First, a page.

Desktop Encryption Software: Yale U. Mac Ripped Away.

I happened upon a Yale Daily News story that shows why encryption software for desktops might be a good idea.  It’s common knowledge that laptop computers should be encrypted if sensitive data is stored in them; however, the same is not pointed out for desktop computers.  Why not?

Rash of Thefts at Yale

Davenport College (one of the 12 dorms at Yale) has seen a string of thefts since September.  It began on September 15 when three Macbooks were stolen from the library.  Nine days later, an iMac desktop computer was stolen:

Nine days later [after the laptops were stolen], an iMac desktop computer was ripped away from its base in the Davenport computer cluster between 2:30 a.m. and 5:30 a.m. []

A total of nine computers were stolen since September at Yale University.

The theft of computers from college campuses is nothing new, of course.  However, it’s quite unusual to hear about a desktop computer being stolen by ripping it from its base.  When commonsense dictates that computers are stolen for resale — and that damaged goods are usually can’t be resold easily — it’s even more surprising.

Desktop Computers Need Encryption, Too

The theft of the desktop computer is illustrative of why computers other than laptops require encryption software.  Of course, I doubt that any data of value was stored in the stolen iMac.  At least, I certainly hope not: it appears to have been a communal computer.  Full disk encryption would have been less than ideal* for this particular computer.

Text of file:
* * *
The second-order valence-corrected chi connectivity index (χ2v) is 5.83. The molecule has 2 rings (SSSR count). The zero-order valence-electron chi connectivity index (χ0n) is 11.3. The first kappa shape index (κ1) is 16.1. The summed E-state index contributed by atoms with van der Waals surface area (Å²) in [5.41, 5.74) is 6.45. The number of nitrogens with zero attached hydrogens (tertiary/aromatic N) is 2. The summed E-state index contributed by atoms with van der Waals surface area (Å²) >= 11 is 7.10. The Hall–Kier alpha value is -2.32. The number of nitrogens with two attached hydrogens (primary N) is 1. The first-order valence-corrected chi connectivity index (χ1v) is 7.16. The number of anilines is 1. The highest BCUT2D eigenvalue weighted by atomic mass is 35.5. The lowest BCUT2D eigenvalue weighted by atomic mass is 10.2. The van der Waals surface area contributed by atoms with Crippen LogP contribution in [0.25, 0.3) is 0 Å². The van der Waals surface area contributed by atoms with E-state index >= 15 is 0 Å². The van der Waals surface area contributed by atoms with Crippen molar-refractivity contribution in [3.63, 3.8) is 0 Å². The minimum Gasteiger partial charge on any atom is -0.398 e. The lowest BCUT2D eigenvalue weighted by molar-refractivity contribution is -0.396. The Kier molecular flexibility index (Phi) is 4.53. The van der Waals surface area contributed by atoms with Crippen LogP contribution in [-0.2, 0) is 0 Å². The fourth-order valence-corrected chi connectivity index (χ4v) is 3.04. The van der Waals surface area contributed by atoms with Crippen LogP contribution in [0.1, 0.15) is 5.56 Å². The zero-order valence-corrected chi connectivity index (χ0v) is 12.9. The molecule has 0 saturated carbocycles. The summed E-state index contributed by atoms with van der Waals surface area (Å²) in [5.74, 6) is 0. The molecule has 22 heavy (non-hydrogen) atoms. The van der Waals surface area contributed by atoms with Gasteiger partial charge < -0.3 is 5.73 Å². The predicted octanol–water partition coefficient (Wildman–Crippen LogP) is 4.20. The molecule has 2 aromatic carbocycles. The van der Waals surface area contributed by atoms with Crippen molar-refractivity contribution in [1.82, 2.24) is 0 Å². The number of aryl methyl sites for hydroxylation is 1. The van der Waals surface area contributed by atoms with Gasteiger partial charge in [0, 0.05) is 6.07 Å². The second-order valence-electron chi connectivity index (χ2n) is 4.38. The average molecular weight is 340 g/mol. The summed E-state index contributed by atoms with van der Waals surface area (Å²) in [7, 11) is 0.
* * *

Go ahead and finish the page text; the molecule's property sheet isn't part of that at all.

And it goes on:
We should reflect, though, on the fact that desktop computers can be easily stolen, just like a laptop computer.  So why are people quick to emphasize the need for data security tools like encryption on laptops but not on desktop computers?

Data is data is data (is Dadaism).  It doesn’t matter in what shape or form it’s stored in.  Be it a laptop, desktop, netbook, USB drive, or even a ream of paper documents, if it’s sensitive, it needs to be secured.

The stolen iMac was fixed by its base.  That’s one form of security (physical security).  And under that particular computer’s circumstances, it was more than adequate, assuming sensitive data was not stored on it.  But, desktop computers can be stolen.  They are stolen.  If sensitive data is stored in them, they must be encrypted.

* Why wouldn’t it have been ideal?  The purpose of encryption software is data security.  If we focus on data security, it stands to reason that every user should have his or her own username and password (as opposed to everyone sharing the same username and password).  Assigning everyone a username can be complex, not to mention that it involves “maintenance work” in resetting forgotten passwords, disabling old users, etc.  This is a lot of work for securing computers that are unlikely to hold sensitive data.

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